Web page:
Jun. 4th, 2015

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This is crossposted from Curiousity.ca, my personal maker blog. If you want to link to this post, please use the original link since the formatting there is usually better.

Rippy and Chompy


These two gators got named Rippy and Chompy after the Arrogant Worms’ classic children’s song Rippy the Gator. The girls who recieved them might give them other names, but I suspect these might stick given how many times their dad and I went to Arrogant Worms shows over the years! For those not familiar with this particular musical gem…



Billy and his family went on a holiday

They went down to Florida to laugh and dance and play

Bill went in for a swim, he didn’t see the harm

But when he came back out again, he was short an arm

‘Cause Rippy the Gator went chomp, chomp, chomp!

Rippy the Gator went chomp, chomp, chomp!

Passing the time by ending children’s lives

Down in the bottom of the swamp, swamp, swamp!


and so on.


The Pattern


Rippy and Chompy


[Baby Gators on Ravelry]

[Baby Gators pattern on Mochimochi land]


One of my complaints about amigurumi patterns is that it’s hard to find ones that really take advantage of the range of textures and shapes that are possible. Now, don’t get me wrong: there’s a lot of cute things you can make with balls and cylinders, like good old Hello Kitty, but when I was working on the My Little Pony-inspired amigurumi pattern I made, I had a lot of trouble finding good techniques for some of the shaping I wanted to do.


So when I saw this creative pattern with the textured stitches and the nostril and eyebrow shaping, I knew I had to try it.


My Notes


Link to my Rippy and Chompy the Gators as a project on Raverly


I used Caron Simply Soft for this, because I like that it’s soft, washable and reasonably hypoallergenic. Since these were going to two kids under the age of two, those are all important things!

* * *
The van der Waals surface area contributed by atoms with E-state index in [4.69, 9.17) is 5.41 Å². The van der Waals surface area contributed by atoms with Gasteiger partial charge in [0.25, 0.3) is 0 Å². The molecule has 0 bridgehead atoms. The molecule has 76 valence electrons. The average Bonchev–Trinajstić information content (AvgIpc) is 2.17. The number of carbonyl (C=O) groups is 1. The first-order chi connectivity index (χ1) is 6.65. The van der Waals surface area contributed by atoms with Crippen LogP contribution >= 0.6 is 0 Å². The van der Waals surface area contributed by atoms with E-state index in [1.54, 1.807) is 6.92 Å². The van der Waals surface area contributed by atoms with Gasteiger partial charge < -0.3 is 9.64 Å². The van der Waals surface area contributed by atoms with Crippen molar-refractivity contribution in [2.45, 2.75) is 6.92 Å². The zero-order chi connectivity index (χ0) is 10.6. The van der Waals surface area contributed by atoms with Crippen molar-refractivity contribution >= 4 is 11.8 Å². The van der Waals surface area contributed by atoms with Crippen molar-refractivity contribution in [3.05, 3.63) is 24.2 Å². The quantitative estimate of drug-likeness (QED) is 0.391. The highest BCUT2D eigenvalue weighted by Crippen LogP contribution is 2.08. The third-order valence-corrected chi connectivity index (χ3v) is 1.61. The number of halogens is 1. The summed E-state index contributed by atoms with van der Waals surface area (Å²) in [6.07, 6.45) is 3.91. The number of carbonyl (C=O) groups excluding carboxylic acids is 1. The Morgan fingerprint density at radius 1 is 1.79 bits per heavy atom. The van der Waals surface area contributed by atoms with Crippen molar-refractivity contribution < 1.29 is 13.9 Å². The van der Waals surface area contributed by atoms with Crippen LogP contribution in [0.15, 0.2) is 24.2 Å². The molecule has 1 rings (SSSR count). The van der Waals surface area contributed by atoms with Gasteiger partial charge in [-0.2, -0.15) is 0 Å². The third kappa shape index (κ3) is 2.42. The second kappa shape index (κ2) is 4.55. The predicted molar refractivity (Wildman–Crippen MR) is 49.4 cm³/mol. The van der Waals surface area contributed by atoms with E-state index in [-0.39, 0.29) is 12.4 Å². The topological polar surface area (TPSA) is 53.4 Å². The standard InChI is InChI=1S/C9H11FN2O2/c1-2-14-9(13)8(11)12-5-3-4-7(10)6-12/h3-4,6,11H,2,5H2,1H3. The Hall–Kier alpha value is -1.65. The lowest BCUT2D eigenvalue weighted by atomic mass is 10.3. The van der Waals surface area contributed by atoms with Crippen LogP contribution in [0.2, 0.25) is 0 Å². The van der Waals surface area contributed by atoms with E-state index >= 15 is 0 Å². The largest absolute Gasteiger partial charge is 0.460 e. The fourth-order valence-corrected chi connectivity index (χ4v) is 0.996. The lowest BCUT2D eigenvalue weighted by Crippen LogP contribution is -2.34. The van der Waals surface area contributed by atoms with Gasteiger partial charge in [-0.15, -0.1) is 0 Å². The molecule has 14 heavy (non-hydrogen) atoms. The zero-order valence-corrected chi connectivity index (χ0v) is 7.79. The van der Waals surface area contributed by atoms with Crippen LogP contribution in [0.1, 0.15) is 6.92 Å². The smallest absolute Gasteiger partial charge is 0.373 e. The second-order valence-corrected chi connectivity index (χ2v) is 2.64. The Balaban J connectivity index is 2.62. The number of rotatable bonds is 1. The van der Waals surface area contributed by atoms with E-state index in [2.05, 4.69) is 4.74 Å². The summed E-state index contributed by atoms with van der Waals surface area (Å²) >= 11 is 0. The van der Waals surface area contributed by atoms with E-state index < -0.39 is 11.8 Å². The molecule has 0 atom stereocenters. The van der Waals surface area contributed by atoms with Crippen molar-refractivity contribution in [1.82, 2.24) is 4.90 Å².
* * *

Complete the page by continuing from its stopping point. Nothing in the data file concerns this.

One thing that’s interesting about this is that it’s knitting, not crochet. In my experience, knitting tends to be a bit stretchier so knit animals tend to have less interesting shapes because they squish out when they’re stuffed. As a result, I rarely love them the way I like the crochet ones! But this one was cool enough that I wanted to try it anyhow.


You do have to be a bit careful with stuffing this one because of the properties of knitting, though. When I first stuffed the nose, it lost shape and you could barely see the nice nostril shaping, and you can tell if you look at the photos that the tails are different widths. Under-stuff rather than over-stuff on this one.


Rippy and Chompy


The pattern is very clear and easy to read. It’s increases, decreases, knits and purls, with something a bit fancier for the bobbles (the nose and eyebrows), so it’s doable for a relatively new knitter, but probably not an absolute beginner unless they have help on hand (or patience and youtube videos!).


The only thing I might have changed is that I found the legs a bit long once I had them sewn on. I decided I didn’t care enough to re-knit, but if I do this again I might think about taking out a row.


Also, as usual with amigurumi, don’t be afraid to experiment a bit with how you sew things on. A little movement can make things look way more cute or a bit uncanny, and I found this was especially true with the legs on this one: in some places, they made it look like spider gator!


Rippy and Chompy


Conclusion


In conclusion, great and interesting pattern that knits up quickly because it’s so small. I may make this one again!

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